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Time And Life

( Originally Published 1912 )

We spend our years as a tale that is told.--HEBREW POET. Art is long; time is short.—GOETHE.

Man could not have been very long on earth be-fore he began to notice the disproportion between time and the life of each individual. As soon as he began, with earnest purpose, to reflect over the conditions in which he found himself in relation to the world, he must have been impressed by the magnitude of the work to be done, in the mass, and the small part of it possible for each mortal to accomplish in the few years allotted to him for his earthly stay. Prom old Greece and Palestine to new America literature abounds with figurative expressions illustrating the smallness of the individual, as compared with the race, and the brevity of each life, as compared with the vast sweep of time.

Humanity is a great sea; each generation is only a single wave breaking on the shore of time. Unweariedly, and without ceasing, sounds the music of the world; a human life is only one note of the mighty anthem. Time is an endless line; life is only a point. Time is a stream; a life is a bubble briefly floating on the fast flowing river. The course of events is a long winding road over which the race travels in many re-lays. Those on earth, at any given time, can only see a small part of it. After traveling a certain distance, the old generation becomes weary and can go no further. A new generation, taking up the precious load of learning, art, laws, liberty, religion, moves for-ward over its portion of the road. Then it, too, be-comes weary and, handing its load over to a new relay, it finds a quiet inn and lies down to sleep.

Heraclitus saw no permanence in nature. Every-thing moves. Change is the only thing that is change-less. Every visible and tangible object is about to become something else. "Earth dies into water, water into air, air into fire, and so on." His philosophy contains much that is true. It helps picture the life of man. Birth is a new combination of elements al-ready existing. Growth is a readjustment of the same elements. Death is the dissolution and redistribution of the same elements present in birth and growth. The same is true in the course of events. History is only a recombination of human thoughts and actions. It is an endless series of dissolving and resolving views. Each civilization is formed of the fragments of a previous civilization under changed conditions. America is Egypt and Chaldea repeating themselves, using new races, new lands, and new centuries for their material. But amid all the decomposing and recomposing of races and civilizations, moves undisturbed the stately stream of time.

Many centuries ago Marcus Aurelius wrote thus:

"Consider how many physicians are dead that used to knit their brows over their patients; how many astrologers who thought themselves great men by foretelling the death of others; how many philosophers have gone after all their learned disputes about immortality; how many tyrants who managed the power of life and death with as much insolence as if themselves had been superior to death. Consider how many cities have passed away, Helice in Greece, Pompeii and Herculaneum in Italy and many others besides. Look upon the astonishing notion of time and eternity. What an immense deal has run out already and how infinite it is still in the future! Consider this, and yon will find three days and three ages come much to the same thing. Your way, therefore, is to manage this minute in harmony with nature and let it be your constant plan to be sound in word' and deed."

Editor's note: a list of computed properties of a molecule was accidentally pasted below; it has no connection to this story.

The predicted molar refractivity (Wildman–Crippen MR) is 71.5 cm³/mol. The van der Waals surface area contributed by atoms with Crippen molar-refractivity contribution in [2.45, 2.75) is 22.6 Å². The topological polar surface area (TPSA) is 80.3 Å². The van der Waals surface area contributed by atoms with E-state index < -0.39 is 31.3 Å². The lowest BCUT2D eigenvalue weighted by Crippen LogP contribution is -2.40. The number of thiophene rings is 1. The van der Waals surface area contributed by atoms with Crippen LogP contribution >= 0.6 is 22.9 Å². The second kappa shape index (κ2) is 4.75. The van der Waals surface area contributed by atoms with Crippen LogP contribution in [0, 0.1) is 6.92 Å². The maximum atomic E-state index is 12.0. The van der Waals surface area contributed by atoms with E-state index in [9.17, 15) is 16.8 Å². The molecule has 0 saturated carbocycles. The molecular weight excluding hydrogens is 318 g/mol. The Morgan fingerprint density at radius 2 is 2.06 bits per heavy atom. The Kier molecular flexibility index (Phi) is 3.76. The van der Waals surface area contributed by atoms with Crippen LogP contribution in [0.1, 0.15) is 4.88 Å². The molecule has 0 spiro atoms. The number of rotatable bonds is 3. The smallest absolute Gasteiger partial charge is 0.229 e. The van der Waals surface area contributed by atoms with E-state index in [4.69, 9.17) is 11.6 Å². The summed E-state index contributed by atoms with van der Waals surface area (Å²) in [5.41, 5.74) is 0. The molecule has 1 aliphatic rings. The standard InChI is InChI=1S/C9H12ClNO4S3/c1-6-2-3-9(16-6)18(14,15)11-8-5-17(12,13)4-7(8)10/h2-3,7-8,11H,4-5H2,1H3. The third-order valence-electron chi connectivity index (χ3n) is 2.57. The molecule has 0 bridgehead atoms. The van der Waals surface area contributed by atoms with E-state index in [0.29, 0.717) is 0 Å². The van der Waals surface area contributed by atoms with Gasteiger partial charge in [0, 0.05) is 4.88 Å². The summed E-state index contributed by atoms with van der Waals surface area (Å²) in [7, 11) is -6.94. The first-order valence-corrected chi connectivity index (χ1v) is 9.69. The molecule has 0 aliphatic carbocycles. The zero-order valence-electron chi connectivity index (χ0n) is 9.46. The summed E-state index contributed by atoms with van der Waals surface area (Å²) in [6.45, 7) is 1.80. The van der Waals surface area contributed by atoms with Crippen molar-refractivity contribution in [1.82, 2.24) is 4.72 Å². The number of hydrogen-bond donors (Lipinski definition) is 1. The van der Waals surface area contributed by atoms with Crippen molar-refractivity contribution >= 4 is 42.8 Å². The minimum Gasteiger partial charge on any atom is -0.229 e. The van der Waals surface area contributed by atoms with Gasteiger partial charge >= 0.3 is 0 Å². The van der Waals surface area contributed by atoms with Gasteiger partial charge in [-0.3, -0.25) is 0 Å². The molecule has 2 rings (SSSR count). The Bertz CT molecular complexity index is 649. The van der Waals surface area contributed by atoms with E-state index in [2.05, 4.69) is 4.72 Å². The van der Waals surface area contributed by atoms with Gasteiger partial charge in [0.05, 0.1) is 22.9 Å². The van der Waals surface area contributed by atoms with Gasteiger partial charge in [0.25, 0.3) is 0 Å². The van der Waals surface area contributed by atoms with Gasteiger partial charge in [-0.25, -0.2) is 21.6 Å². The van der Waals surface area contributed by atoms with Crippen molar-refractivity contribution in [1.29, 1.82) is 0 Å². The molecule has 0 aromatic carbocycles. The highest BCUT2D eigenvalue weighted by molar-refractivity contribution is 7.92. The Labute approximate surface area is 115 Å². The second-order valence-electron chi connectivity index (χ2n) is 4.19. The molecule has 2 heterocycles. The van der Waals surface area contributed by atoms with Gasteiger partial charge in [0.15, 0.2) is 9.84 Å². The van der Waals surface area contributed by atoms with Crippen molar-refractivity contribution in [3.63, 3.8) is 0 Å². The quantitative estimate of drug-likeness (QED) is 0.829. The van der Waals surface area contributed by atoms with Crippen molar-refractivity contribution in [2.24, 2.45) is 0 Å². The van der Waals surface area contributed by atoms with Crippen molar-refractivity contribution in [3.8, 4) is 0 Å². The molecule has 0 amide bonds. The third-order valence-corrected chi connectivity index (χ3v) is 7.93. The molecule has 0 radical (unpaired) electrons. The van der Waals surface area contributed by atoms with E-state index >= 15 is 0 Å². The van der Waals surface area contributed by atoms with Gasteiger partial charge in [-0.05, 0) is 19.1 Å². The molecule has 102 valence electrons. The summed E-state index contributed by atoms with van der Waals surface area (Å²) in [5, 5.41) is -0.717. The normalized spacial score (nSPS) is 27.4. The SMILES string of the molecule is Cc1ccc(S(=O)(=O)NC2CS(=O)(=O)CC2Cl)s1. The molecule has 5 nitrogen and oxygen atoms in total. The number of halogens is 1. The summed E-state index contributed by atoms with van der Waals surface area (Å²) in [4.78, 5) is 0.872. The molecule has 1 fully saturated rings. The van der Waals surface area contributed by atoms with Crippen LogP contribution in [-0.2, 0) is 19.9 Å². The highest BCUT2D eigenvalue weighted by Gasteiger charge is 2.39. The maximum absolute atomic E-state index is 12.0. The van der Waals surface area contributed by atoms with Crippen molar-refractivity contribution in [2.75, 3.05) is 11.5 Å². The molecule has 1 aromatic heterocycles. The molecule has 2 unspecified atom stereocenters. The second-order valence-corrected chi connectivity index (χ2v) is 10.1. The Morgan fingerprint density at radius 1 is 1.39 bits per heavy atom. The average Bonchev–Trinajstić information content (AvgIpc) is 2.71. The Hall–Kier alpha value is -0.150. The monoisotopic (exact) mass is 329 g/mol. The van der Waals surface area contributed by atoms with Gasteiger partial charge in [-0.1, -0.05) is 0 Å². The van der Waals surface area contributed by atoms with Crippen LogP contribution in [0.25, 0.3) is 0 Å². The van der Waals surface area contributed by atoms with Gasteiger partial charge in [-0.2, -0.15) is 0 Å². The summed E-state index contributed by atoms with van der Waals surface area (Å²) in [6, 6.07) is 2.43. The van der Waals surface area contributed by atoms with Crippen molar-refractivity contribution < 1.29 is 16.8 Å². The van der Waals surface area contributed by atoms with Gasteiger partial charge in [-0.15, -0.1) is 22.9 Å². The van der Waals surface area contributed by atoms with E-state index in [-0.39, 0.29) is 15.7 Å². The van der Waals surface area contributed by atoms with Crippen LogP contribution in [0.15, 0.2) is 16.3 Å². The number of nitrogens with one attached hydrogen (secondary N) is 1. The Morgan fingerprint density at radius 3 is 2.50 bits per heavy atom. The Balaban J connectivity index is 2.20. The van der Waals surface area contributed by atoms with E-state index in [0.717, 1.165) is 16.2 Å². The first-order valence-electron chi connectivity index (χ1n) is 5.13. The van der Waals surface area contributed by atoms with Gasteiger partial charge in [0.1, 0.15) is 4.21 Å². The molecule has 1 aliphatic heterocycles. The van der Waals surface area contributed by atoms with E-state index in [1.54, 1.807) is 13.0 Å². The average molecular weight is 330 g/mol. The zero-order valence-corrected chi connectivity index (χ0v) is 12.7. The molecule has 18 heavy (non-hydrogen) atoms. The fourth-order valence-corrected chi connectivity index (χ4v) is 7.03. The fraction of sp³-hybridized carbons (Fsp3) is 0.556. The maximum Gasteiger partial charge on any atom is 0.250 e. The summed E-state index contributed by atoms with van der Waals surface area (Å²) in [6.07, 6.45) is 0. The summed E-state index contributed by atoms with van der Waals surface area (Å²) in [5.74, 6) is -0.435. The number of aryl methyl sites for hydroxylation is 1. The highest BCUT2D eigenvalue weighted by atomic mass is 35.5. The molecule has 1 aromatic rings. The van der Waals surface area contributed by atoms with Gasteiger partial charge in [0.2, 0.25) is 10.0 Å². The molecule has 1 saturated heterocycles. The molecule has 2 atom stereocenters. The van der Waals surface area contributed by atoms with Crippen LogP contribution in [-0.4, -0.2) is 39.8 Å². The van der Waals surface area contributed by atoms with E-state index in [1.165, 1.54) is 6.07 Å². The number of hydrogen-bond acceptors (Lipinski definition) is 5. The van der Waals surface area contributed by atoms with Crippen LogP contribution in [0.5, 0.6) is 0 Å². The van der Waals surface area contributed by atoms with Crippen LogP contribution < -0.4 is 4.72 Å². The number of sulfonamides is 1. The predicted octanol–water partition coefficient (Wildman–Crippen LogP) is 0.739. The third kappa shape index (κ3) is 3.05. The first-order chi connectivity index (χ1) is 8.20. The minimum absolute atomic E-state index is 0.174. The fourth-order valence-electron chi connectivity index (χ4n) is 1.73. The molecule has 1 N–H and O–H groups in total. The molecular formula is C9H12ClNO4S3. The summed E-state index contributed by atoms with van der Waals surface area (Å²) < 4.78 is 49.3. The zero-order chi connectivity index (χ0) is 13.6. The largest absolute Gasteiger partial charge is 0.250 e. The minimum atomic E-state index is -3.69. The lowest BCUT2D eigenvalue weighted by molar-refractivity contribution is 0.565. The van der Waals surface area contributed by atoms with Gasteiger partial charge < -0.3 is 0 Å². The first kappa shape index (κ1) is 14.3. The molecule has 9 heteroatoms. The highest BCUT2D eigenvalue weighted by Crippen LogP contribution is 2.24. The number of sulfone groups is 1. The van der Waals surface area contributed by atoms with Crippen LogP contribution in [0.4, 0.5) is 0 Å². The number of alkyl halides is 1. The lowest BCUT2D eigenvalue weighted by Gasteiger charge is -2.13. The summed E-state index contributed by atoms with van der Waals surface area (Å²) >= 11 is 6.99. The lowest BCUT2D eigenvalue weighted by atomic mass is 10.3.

Since these words were written, fifty generations have passed across the earth. All have followed the same beaten road. In the intervening centuries, history shows many who struggled for eminence. Those who sat on thrones; who led armies; who mastered the arts; who wrote books; and those who, by any extra-ordinary power of performance, gave their name to eras,—the Charlemagnes, the Napoleons, the Angelos, the Shakespeares, the Luthers,—along with the name-less and numberless multitude, have all vanished from earth.

"The hand of the King that the sceptre hath borne,
The brow of the priest that the mitre hath worn,
The eye of the sage and the heart of the brave
Are hidden and lost in the depth of the grave.

The peasant, whose lot was to sow and to reâp;
The herdsman, who climbed with his goats up the steep;
The beggar, who wandered in search of his bread
Have faded away like the grass that we tread.

The saint, who enjoyed the communion of heaven:
The sinner, who dared to remain unforgiven;
The wise and the foolish, the guilty and just,
Have quietly mingled their bones with the dust.

The maid on whose cheek, on whose brow, in whose eye,
Shone beauty and pleasure—her, triumphs are by;
And the memory of those who loved her and praised
Are alike from the mind of the living erased.

So the multitude goes, like the flower or the weed
That withers away to let others succeed;
So the multitude comes, even those we behold,
To repeat every tale that has often been told."

The thought that time is long and the arena for human action great, is full of cheer for a heart wishing and toiling for the triumph of truth and justice. It sometimes comes to our flagging spirits as comes a burst of martial music to an army weary with its long march. Not so the thought that our part in the vast transaction is very small,—only like adding a single grain of sand in building a continent,— and that, long before the final victory is gained, we shall have gone and have been forgotten. Sometimes this comes to the soul as a temporary depression,—as when a bright sky is suddenly storm shrouded. Both thoughts are needed. Thinking of the length of time and the greatness of humanity keeps us from despair; thinking of the brevity of a single life and the insignificance of its work keeps us from vanity.